Avram Moisei Pinkas and his granddaughter Irina Veselinova Sarafova
My granddaughter Irina Veselinova Sarafova and I. The picture was taken in 1988-89 in Sofia.
My ancestors came somewhere from Central Europe yet during the Ottoman Yoke here. Memoirs of an Austrian diplomat who arrived in Vidin in 1838 read that he was welcomed here by a Pinkas who was an interpreter at the Austrian Embassy in Vidin. The text also says that this Pinkas had already adapted himself to the surrounding Balkan situation and had already lost his European and Austrian 'polish'. The roots of the Pinkas family in Bulgaria start from Vidin, go through Lom and reach Ruse. In a book about the Jews in Vidin I found the name of my grandfather who was something like a street vendor. I thought he was a trade intermediary in the grain crops business. The father of the famous Bulgarian painter Jules Pascin (who lived and worked in Paris at the beginning of XX century) was in the wheat trade and I thought my grandfather worked for his company. But perhaps there is something I don't know. My grandfather moved to Ruse from Lom. He was a middle-class man - when he arrived in Ruse he bought a house from a Turk. It was probably cheap because the Turk was to emigrate and the house was an adobe. My grandfather's name was Mair [Moisey Pinkas], while my grandmother was Bea [Pinkas (nee Almozino)] - Beatrice. She was an intelligent woman. She used to read books in Ladino. At home, they spoke Spanish, but my grandfather could speak Bulgarian, too.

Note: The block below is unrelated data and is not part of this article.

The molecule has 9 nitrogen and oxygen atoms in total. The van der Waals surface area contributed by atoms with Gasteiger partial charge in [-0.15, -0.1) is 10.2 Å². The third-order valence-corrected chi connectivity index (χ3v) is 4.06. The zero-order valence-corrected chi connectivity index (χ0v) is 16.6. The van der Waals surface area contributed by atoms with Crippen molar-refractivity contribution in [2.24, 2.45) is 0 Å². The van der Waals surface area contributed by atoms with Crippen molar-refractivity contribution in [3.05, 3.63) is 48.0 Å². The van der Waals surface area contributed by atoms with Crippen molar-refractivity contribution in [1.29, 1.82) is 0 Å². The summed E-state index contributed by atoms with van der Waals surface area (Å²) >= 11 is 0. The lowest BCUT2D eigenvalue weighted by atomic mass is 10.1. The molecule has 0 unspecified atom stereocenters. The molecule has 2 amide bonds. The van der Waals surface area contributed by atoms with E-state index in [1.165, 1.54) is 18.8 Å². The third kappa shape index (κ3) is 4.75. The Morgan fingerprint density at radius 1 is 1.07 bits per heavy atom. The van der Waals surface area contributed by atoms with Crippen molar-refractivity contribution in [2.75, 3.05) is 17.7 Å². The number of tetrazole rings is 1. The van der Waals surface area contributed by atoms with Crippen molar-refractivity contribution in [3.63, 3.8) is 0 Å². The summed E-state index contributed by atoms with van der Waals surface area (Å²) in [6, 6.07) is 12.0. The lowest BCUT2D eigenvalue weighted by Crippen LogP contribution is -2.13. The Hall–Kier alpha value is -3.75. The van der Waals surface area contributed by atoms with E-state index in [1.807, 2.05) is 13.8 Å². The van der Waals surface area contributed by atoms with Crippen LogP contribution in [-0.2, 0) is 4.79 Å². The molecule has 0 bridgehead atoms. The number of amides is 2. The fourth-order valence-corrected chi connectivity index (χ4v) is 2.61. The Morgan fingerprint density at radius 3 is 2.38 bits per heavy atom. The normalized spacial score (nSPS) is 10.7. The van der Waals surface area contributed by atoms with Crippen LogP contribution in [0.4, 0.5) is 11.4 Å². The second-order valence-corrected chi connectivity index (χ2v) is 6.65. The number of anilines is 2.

My mother's family came from Razgrad. Researchers of economy in Bulgarian territory of that period found the name of my maternal great-grandfather in some Turkish papers. His name was Sadak Geron and he was a guarantee to people who took loans. My grandmother told me that a long row of shops in the Razgrad's main street was owned by her father. Sadak Geron was rich and helped debtors. When the Russian-Turkish war kicked off, he got frightened and gave a bag of gold coins to each of his children, so that they would hide it. After that, he moved to live in Palestine. In old Hebrew Sadak or Sadik means 'Saint'. He moved to Palestine after the Liberation of Bulgaria. My brother told me he found his traces there - a professor in the Jerusalem University was telling that a Sadak Geron helped him when he moved to Palestine, so that he could study and become a professor. My maternal grandfather Avram Geron was a trader - intermediary in the leather business in Razgrad. He used to travel around the villages in winter when people were sticking some of their livestock and he was buying the leather. But he didn't have good luck with this undertaking. He had three daughters and a son. After the Liberation of Bulgaria from Ottoman Yoke in 1978 he moved to live in Ruse. My maternal grandmother's name was Simha - an old Jewish name, something like the Bulgarian Sofia [Editor's note: actually the name is of Greek origin (Sophia) and means 'wisdom']. She was a housewife and she couldn't speak Bulgarian - she could speak Ladino and Turkish. But my grandmother and grandfather were no longer rich - in fact they were quite poor, because as my mother used to tell me - when they were in Ruse they didn't have what to eat and my grandfather used to cook a salt of lemon with water instead of soup. They used to wear standard clothes.